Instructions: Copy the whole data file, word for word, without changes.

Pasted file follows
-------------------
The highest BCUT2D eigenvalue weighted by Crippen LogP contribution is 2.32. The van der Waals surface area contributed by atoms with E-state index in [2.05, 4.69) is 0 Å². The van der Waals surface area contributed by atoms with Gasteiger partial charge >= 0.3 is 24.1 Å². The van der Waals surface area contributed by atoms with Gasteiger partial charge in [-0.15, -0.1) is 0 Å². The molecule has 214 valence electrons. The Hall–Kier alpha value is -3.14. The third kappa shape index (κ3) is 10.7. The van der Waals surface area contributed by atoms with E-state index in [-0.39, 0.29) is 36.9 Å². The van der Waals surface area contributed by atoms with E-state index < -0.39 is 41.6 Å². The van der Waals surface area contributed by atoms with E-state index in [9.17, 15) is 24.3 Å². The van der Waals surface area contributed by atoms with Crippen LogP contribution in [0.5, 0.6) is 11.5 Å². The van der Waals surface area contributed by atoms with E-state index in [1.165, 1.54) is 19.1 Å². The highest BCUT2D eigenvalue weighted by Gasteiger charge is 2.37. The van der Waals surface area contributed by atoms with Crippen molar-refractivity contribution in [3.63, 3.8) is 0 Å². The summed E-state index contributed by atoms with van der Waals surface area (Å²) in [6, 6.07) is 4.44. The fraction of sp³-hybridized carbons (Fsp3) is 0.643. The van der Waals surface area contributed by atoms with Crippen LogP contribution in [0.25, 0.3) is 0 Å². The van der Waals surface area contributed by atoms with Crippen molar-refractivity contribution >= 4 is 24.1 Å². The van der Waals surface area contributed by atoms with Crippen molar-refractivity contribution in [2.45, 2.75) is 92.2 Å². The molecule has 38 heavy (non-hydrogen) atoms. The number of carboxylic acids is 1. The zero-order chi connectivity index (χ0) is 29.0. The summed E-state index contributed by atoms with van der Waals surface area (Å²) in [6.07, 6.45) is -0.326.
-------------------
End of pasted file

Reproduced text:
The highest BCUT2D eigenvalue weighted by Crippen LogP contribution is 2.32. The van der Waals surface area contributed by atoms with E-state index in [2.05, 4.69) is 0 Å². The van der Waals surface area contributed by atoms with Gasteiger partial charge >= 0.3 is 24.1 Å². The van der Waals surface area contributed by atoms with Gasteiger partial charge in [-0.15, -0.1) is 0 Å². The molecule has 214 valence electrons. The Hall–Kier alpha value is -3.14. The third kappa shape index (κ3) is 10.7. The van der Waals surface area contributed by atoms with E-state index in [-0.39, 0.29) is 36.9 Å². The van der Waals surface area contributed by atoms with E-state index < -0.39 is 41.6 Å². The van der Waals surface area contributed by atoms with E-state index in [9.17, 15) is 24.3 Å². The van der Waals surface area contributed by atoms with Crippen LogP contribution in [0.5, 0.6) is 11.5 Å². The van der Waals surface area contributed by atoms with E-state index in [1.165, 1.54) is 19.1 Å². The highest BCUT2D eigenvalue weighted by Gasteiger charge is 2.37. The van der Waals surface area contributed by atoms with Crippen molar-refractivity contribution in [3.63, 3.8) is 0 Å². The summed E-state index contributed by atoms with van der Waals surface area (Å²) in [6, 6.07) is 4.44. The fraction of sp³-hybridized carbons (Fsp3) is 0.643. The van der Waals surface area contributed by atoms with Crippen LogP contribution in [0.25, 0.3) is 0 Å². The van der Waals surface area contributed by atoms with Crippen molar-refractivity contribution >= 4 is 24.1 Å². The van der Waals surface area contributed by atoms with Crippen molar-refractivity contribution in [2.45, 2.75) is 92.2 Å². The molecule has 38 heavy (non-hydrogen) atoms. The number of carboxylic acids is 1. The zero-order chi connectivity index (χ0) is 29.0. The summed E-state index contributed by atoms with van der Waals surface area (Å²) in [6.07, 6.45) is -0.326.